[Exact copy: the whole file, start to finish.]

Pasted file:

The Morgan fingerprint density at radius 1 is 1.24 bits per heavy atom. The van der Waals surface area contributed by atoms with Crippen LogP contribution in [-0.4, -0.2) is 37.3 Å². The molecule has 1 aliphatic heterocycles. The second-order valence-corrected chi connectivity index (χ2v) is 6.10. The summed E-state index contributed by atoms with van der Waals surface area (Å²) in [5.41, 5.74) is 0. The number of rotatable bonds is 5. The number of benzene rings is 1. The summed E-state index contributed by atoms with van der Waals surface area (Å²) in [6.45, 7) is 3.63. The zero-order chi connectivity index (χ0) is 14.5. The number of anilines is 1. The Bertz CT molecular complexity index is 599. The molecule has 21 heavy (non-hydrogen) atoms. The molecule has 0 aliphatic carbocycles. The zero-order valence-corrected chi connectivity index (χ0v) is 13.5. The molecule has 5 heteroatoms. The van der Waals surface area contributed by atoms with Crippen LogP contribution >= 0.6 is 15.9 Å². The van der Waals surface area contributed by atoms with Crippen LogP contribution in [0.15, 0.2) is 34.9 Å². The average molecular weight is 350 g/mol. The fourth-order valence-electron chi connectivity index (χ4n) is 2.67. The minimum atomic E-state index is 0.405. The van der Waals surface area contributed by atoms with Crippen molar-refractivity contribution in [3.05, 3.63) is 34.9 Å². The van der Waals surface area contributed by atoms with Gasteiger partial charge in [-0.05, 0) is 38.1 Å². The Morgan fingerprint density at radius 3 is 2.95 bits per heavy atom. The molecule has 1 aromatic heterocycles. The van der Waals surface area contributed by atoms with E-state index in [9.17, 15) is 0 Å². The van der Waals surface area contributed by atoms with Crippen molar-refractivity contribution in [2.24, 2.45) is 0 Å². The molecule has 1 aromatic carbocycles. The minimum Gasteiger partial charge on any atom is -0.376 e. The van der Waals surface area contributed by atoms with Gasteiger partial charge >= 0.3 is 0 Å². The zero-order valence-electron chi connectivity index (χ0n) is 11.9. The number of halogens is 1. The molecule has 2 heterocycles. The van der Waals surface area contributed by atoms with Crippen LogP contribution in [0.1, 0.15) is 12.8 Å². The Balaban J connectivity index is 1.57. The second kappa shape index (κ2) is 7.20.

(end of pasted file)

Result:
The Morgan fingerprint density at radius 1 is 1.24 bits per heavy atom. The van der Waals surface area contributed by atoms with Crippen LogP contribution in [-0.4, -0.2) is 37.3 Å². The molecule has 1 aliphatic heterocycles. The second-order valence-corrected chi connectivity index (χ2v) is 6.10. The summed E-state index contributed by atoms with van der Waals surface area (Å²) in [5.41, 5.74) is 0. The number of rotatable bonds is 5. The number of benzene rings is 1. The summed E-state index contributed by atoms with van der Waals surface area (Å²) in [6.45, 7) is 3.63. The zero-order chi connectivity index (χ0) is 14.5. The number of anilines is 1. The Bertz CT molecular complexity index is 599. The molecule has 21 heavy (non-hydrogen) atoms. The molecule has 0 aliphatic carbocycles. The zero-order valence-corrected chi connectivity index (χ0v) is 13.5. The molecule has 5 heteroatoms. The van der Waals surface area contributed by atoms with Crippen LogP contribution >= 0.6 is 15.9 Å². The van der Waals surface area contributed by atoms with Crippen LogP contribution in [0.15, 0.2) is 34.9 Å². The average molecular weight is 350 g/mol. The fourth-order valence-electron chi connectivity index (χ4n) is 2.67. The minimum atomic E-state index is 0.405. The van der Waals surface area contributed by atoms with Crippen molar-refractivity contribution in [3.05, 3.63) is 34.9 Å². The van der Waals surface area contributed by atoms with Gasteiger partial charge in [-0.05, 0) is 38.1 Å². The Morgan fingerprint density at radius 3 is 2.95 bits per heavy atom. The molecule has 1 aromatic heterocycles. The van der Waals surface area contributed by atoms with E-state index in [9.17, 15) is 0 Å². The van der Waals surface area contributed by atoms with Crippen molar-refractivity contribution in [2.24, 2.45) is 0 Å². The molecule has 1 aromatic carbocycles. The minimum Gasteiger partial charge on any atom is -0.376 e. The van der Waals surface area contributed by atoms with Gasteiger partial charge >= 0.3 is 0 Å². The zero-order valence-electron chi connectivity index (χ0n) is 11.9. The number of halogens is 1. The molecule has 2 heterocycles. The van der Waals surface area contributed by atoms with Crippen LogP contribution in [0.1, 0.15) is 12.8 Å². The Balaban J connectivity index is 1.57. The second kappa shape index (κ2) is 7.20.